35

In arriving at its conclusion, the Board relied upon principles of contract law. See Goodless Elec. Co., 321 N.L.R.B. at 66. In discussing Goodless' signing of the letter of assent, the Board suggests that "the letter of assent constituted, for the remainder of its term, both a continuing request by the Union for 9(a) recognition and a continuing, enforceable promise by the Respondent [Goodless] to grant voluntary recognition on that basis if the Union demonstrated majority support." Id. On this point, we have noted that "[t]he prevailing rule, in this and other circuits, provides that technical rules of contract interpretation are not necessarily binding on the Board in the collective bargaining context, even though it is free to apply general contract principles so as to foster the established federal labor policy favoring collective bargaining." NLRB v. Boston Dist. Council of Carpenters, 80 F.3d 662, 665 (1st Cir.1996). Furthermore, it is clear that general contract law principles cannot supplant the requirement of a federal labor policy such as that embodied in Section 9(a) requiring that employees be represented by an organization approved by a majority of employees.

36

In the unique circumstances surrounding a Section 8(f) relationship between a construction industry employer and a union, for ten years the Board has followed a specific and discrete two-option rule for the transformation of that relationship into a Section 9(a) relationship. Under the plain terms of that rule, a finding in favor of Goodless is required. We cannot accept the Board's departure from its own precedent in this case in the absence of some cogent explanation, an explanation that has not been forthcoming.10 See Shaw's Supermarkets, Inc., 884 F.2d at 35 ("Although the Board is not permanently bound by its precedent, when it wishes to deviate from well-established precedent as significantly as it has done here, it must, at least, explain the reasons for its deviation.").11 Under Board precedent, the parties maintained a Section 8(f) relationship because no contemporaneous showing of majority support accompanied the Union's demand to Goodless. Thus, Goodless did not violate Section 8(a)(5) by repudiating that relationship or by unilaterally changing the terms and conditions of employment under the circumstances of this appeal.

37

As a final matter, the Board's finding that the apprentices were constructively discharged rested upon its conclusion that Goodless committed unfair labor practices by repudiating its relationship with the Union, and by unilaterally implementing changes in the terms and conditions of employment. Because we do not agree with that finding, we cannot enforce a ruling predicated upon it. We therefore deny enforcement of the Board's finding that Goodless violated Sections 8(a)(3) and (1) by constructively discharging the apprentices.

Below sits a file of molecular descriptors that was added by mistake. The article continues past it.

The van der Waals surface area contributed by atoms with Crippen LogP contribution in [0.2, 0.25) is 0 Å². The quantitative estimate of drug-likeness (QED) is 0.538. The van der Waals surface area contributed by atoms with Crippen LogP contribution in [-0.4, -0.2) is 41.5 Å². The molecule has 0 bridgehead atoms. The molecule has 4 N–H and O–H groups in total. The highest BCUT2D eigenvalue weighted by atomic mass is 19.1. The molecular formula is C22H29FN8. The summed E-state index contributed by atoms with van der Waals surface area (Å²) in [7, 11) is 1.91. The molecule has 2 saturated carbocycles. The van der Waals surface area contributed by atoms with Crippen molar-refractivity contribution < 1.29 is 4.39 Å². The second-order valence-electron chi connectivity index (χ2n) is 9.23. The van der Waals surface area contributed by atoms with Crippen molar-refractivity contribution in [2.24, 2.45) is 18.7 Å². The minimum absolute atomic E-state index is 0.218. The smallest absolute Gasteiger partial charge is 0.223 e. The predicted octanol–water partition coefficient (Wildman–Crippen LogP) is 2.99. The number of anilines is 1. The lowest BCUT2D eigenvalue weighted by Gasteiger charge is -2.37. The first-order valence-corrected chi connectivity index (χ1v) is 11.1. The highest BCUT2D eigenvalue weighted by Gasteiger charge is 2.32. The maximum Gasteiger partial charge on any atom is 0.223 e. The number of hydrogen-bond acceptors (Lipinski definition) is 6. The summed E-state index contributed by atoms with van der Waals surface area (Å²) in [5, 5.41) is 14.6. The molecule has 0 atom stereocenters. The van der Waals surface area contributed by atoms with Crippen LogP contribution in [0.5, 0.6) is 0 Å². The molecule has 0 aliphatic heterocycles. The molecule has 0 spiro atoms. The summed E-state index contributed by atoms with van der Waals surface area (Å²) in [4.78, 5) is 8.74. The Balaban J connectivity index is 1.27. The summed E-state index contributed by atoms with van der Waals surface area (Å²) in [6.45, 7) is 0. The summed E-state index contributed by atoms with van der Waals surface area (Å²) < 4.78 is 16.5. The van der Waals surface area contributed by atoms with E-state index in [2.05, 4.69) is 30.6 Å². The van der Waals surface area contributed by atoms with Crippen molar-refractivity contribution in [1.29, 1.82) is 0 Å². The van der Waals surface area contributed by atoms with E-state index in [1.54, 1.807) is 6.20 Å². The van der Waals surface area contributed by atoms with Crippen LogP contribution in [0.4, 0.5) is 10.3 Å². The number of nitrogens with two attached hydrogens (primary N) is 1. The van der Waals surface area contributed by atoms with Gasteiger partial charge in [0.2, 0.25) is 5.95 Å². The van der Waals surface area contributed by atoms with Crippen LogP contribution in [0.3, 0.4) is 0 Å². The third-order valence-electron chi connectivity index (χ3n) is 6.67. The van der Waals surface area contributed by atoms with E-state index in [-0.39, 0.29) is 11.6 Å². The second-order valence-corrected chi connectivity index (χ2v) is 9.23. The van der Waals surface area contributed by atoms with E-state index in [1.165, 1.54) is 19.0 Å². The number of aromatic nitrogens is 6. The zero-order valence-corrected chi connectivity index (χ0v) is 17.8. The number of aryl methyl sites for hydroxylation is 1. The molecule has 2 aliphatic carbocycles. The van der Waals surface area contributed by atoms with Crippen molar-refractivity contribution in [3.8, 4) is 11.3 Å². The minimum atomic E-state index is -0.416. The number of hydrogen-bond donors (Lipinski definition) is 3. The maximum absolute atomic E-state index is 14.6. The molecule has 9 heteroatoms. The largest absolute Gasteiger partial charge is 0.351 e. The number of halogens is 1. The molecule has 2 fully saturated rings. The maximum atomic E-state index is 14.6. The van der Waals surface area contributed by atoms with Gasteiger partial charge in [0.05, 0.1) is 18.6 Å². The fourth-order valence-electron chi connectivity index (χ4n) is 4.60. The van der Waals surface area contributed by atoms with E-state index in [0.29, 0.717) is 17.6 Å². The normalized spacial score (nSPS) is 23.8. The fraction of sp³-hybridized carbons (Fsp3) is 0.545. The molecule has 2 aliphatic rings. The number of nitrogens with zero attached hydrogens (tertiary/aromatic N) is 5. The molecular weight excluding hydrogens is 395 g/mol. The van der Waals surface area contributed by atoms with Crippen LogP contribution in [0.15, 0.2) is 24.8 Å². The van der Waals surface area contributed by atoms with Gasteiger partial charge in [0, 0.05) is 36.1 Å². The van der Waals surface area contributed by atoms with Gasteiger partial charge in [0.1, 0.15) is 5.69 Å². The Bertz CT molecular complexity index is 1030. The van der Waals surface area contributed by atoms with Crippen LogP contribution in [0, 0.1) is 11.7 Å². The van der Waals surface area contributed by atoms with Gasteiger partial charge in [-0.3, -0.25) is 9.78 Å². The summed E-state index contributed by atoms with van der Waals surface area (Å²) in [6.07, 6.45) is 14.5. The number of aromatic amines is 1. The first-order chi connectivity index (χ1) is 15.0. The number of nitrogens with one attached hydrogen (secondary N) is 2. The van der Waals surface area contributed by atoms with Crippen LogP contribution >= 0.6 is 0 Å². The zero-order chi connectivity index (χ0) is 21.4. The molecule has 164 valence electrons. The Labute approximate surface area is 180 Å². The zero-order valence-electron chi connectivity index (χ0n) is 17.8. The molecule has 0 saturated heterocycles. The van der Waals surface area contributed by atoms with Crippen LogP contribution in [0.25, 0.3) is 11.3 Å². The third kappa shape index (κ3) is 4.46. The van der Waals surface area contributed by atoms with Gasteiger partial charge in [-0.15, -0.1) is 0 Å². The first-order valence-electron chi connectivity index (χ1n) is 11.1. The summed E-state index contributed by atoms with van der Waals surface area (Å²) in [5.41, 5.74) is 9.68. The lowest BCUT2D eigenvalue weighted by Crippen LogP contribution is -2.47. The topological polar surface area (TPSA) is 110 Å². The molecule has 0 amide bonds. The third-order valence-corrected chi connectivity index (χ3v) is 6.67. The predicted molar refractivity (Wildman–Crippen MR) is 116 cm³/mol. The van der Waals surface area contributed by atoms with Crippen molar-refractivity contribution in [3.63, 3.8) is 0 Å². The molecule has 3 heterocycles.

CONCLUSION

38

For the foregoing reasons, we reverse and remand to the National Labor Relations Board for proceedings in accordance with this opinion.

39

Costs to respondent.

1

Section 8(f) of the Act, 29 U.S.C. § 158(f) (1976), provides:

It shall not be an unfair labor practice under subsections (a) and (b) of this section for an employer engaged primarily in the building and construction industry to make an agreement covering employees engaged (or who, upon their employment, will be engaged) in the building and construction industry with a labor organization of which building and construction employees are members (not established, maintained, or assisted by any action defined in subsection (a) of this section as an unfair labor practice) because (1) the majority status of such labor organization has not been established under the provisions of section 159 of this title prior to the making of such agreement, or (2) such agreement requires as a condition of employment, membership in such labor organization after the seventh day following the beginning of such employment or the effective date of the agreement, whichever is later.... Provided, That nothing in this subsection shall set aside the final proviso to subsection (a)(3) of this section: Provided further, That any agreement which would be invalid, but for clause (1) of this subsection, shall not be a bar to a petition filed pursuant to section 159(c) or 159(e) of this title.

2

Section 9(a), 29 U.S.C. § 159(a), provides:

Representatives designated or selected for the purposes of collective bargaining by the majority of the employees in a unit appropriate for such purposes, shall be the exclusive representatives of all the employees in such unit for the purposes of collective bargaining in respect to rates of pay, wages, hours of employment, or other conditions of employment: Provided, That any individual employee or a group of employees shall have the right at any time to present grievances to their employer and to have such grievances adjusted, without the intervention of the bargaining representative, as long as the adjustment is not inconsistent with the terms of a collective-bargaining contract or agreement then in effect: Provided further, That the bargaining representative has been given opportunity to be present at such adjustment.